Selenium sulfide (Selsun Blue, Exsel, Head and Shoulders) - Available as shampoo or lotion in 1% or 2.5% concentrations. It is a safe and effective therapy that has been used for years (Albright and Hitch, 1966; Bamford, 1983; Katsambas et al., 1996; Hull and Johnson, 2004). However, it is an irritant, and some patients complain of itching or eczema after overnight applications. It also may stain clothes and bedding. Lotion is not preferred in children and patients with sensitive skin.

Over the conter and prescription creams

Products include clotrimazole (Lotrimin-AF) and ketoconazole (Nizoral) creams. Prescription alternatives for T. versicolor include ketoconazole (Nizoral shampoo), ciclopirox (Loprox), butenafine (Mentax), naftifine (Naftin) (Meinicke et al., 1984), econazole (Spectazole), oxiconazole (Oxistat) and sulconazole (Exelderm).

Oral medication

Some patients prefer oral therapy. It is recommended to take the oral drug with an acidic drink (e.g. orange juice, Coke) to improve absorption may enhance this therapy. Next, the patient should wait an hour and then exercise to the point of sweating. The patient then cools off, allowing the perspiration to dry on the skin, and showers after a few hours.

Oral therapy does not prevent the high rate of recurrence, and treatment with oral ketoconazole may need to be repeated on an intermittent basis throughout the year (Gan et al., 1987; Hickman, 1996; Fernandez-Torres et al., 2000; Gupta et al., 2003a; Gupta et al., 2003b; Rincon et al., 2006). Oral itraconazole and fluconazole also have been proven effective (Faergemann, 1992; Gupta et al., 1994; Kose, 1995; Leyden, 1998; Balachandran et al., 1999; Fernandez-Torres et al., 2000; Matar et al., 2003; Partap et al., 2004; Karakas et al., 2005) but rarely are required. Some sub-groups of M. furfur apparently are not clinically responsive to oral terbinafine (Tosti et al., 1996; Leeming et al., 1997; Fernandez- Torres et al., 2000). Griseofulvin is not an effective therapy for T. versicolor.

Ketoconazole (Nizoral)

A single dose of oral ketoconazole (400 mg) is very effective (Fernandez-Nava et al., 1997). Imidazole broad-spectrum antifungal agent; inhibits synthesis of ergosterol, causing cellular components to leak, resulting in fungal cell death. This drug achieves excellent skin levels with minimal dosing. M furfur is eradicated by the presence of ketoconazole in the outer skin layers (Rausch et al., 1984; Gan et al., 1987; Hickman, 1996). Children less than 10 year are not being treated with oral ketoconazole.

Combination

Various regimens use both topical and oral therapies. The most common is varying regimens of selenium sulfide shampoo or lotion and oral therapy with ketoconazole (Rausch et al., 1984).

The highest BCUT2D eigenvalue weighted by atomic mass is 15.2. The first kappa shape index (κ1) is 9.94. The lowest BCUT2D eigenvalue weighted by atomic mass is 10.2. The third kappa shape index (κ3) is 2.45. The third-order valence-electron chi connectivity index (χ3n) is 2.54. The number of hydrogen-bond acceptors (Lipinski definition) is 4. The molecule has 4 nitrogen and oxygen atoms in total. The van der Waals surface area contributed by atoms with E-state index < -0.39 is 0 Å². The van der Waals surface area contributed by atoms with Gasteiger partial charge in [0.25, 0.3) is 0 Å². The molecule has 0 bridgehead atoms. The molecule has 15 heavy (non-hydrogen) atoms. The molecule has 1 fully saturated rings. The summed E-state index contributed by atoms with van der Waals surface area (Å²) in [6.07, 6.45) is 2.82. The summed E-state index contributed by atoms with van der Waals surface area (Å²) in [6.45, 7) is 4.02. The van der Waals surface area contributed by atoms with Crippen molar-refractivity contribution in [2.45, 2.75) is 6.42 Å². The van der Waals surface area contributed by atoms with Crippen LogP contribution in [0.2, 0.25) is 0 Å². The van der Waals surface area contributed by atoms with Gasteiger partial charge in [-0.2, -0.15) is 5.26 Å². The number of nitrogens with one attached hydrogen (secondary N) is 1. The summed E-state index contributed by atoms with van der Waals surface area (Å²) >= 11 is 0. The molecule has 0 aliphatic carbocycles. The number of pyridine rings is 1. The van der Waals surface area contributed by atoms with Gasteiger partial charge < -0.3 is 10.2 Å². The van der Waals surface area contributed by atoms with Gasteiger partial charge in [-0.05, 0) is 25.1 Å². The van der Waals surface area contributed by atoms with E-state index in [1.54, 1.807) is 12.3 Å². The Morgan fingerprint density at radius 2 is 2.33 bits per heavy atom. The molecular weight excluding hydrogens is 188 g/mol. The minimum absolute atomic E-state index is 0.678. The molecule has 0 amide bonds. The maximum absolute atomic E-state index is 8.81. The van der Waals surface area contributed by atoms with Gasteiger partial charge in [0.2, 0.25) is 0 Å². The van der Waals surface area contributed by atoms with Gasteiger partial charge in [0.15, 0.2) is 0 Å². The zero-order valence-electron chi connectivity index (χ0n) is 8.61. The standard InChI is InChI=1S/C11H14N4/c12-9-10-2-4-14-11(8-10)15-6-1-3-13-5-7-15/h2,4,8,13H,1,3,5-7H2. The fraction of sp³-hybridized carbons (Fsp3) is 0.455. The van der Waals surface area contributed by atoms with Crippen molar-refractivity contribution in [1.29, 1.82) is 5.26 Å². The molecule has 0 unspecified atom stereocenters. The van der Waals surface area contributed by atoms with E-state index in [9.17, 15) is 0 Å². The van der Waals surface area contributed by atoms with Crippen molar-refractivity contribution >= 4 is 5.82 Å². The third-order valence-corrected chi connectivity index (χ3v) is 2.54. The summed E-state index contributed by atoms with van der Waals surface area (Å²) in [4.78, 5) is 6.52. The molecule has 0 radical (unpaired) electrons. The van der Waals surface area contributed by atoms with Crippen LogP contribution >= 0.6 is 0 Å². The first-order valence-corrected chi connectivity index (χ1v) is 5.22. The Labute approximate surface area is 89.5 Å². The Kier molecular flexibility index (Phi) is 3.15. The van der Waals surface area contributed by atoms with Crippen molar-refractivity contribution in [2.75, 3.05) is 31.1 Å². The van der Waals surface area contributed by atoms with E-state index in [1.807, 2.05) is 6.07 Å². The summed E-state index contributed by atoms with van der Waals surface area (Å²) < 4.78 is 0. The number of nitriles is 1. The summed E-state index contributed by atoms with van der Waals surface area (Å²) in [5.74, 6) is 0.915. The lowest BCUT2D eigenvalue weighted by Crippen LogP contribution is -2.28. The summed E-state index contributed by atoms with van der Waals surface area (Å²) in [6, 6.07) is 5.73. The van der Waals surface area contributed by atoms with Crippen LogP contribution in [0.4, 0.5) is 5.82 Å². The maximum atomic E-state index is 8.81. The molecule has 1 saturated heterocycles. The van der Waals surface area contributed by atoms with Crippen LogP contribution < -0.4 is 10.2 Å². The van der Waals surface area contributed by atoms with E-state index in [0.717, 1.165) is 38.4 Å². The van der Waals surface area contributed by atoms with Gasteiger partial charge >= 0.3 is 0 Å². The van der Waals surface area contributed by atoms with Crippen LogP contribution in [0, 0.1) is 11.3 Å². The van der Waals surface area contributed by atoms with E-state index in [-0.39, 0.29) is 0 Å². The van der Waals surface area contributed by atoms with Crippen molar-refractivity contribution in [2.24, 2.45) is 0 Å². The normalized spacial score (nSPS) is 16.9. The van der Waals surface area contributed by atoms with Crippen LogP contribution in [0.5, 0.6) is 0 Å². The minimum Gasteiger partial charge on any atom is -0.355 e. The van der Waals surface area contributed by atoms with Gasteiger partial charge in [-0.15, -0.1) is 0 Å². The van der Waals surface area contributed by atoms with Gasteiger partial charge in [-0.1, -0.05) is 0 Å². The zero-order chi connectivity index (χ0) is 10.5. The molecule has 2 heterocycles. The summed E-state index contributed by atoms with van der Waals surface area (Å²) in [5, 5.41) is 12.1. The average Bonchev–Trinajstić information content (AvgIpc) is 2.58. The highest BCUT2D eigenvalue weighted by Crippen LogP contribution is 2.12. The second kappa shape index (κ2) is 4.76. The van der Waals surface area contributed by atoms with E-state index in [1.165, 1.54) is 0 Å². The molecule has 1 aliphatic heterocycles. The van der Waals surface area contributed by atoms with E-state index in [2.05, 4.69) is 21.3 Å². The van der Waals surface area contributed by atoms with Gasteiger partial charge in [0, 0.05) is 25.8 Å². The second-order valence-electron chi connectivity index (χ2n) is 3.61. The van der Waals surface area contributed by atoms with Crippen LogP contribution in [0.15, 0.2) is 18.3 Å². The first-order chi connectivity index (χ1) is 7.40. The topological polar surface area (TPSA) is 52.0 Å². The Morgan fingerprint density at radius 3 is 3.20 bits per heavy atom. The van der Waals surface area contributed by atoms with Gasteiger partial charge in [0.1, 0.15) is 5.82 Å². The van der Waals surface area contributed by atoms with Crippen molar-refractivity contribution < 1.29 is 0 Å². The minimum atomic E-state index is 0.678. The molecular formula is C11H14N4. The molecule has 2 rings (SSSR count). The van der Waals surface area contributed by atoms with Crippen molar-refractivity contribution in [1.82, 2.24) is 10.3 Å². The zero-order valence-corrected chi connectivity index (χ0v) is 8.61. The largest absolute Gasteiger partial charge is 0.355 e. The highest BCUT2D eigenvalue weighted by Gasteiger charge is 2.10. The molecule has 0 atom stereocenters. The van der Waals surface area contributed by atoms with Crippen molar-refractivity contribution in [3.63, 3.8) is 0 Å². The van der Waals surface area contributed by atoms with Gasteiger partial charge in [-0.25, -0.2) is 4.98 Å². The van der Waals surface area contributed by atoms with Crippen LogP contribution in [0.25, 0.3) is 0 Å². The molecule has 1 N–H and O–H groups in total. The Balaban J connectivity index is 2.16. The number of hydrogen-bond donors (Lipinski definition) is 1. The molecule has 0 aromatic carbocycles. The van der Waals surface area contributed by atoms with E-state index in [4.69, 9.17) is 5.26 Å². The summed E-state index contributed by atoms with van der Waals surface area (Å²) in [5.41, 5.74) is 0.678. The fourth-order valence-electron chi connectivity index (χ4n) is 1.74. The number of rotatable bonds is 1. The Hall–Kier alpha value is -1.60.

Disadvantages

Disadvantages of topical treatment

Although topical drugs can provide immediate reductions in infectivity, are free of systemic adverse effects. These drugs have some disadvantages e.g. the time needed and difficult application of the drug over large affected areas, especially on the trunk, can not use in broken/open skin as well as the unpleasant odour of certain agents. For these reasons, patient adhesion is inadequate, which increases the rate of recurrence. Effectiveness of topical agents is lower, and rate of recurrence varies form 60 to 80% (Savin, 1996). It is found difficult to continue treatment or to know where to apply the cream, once the inflammatory signs have settled. Topical drugs may be difficult to use in certain areas e.g. on the hair, nails, nipples and in some more sensitive areas. Along with this some adverse reactions are most common such as increase in hypersensitivity and irritation occurs, mild dryness of the skin and itching etc. (Gupta and Summerbell, 2000).

Disadvantages of oral drugs

Drugs taken orally affect both diseased and normal tissues, thus increasing the chance of side effects. Inspite of short term treatment they bring lot of side effects. Shows hypersensitivity, not recommended for children, nausea, headache, vomiting. Hepatotoxicity may be associated with some oral antifugal medications (Sunenshine et al., 1998b). Conventional skin disease treatments such as the drugs ketoconazole, ciclopirox, naftifine and tolnaftate can irritate the skin, causing stinging, itching, redness, drying or allergic reactions (Gupta et al., 1998; Gupta and Summerbell, 2000).

Prevention

T. versicolor has a high rate of recurrence and may require frequent prophylactic treatment with topical or oral therapy on an intermittent basis.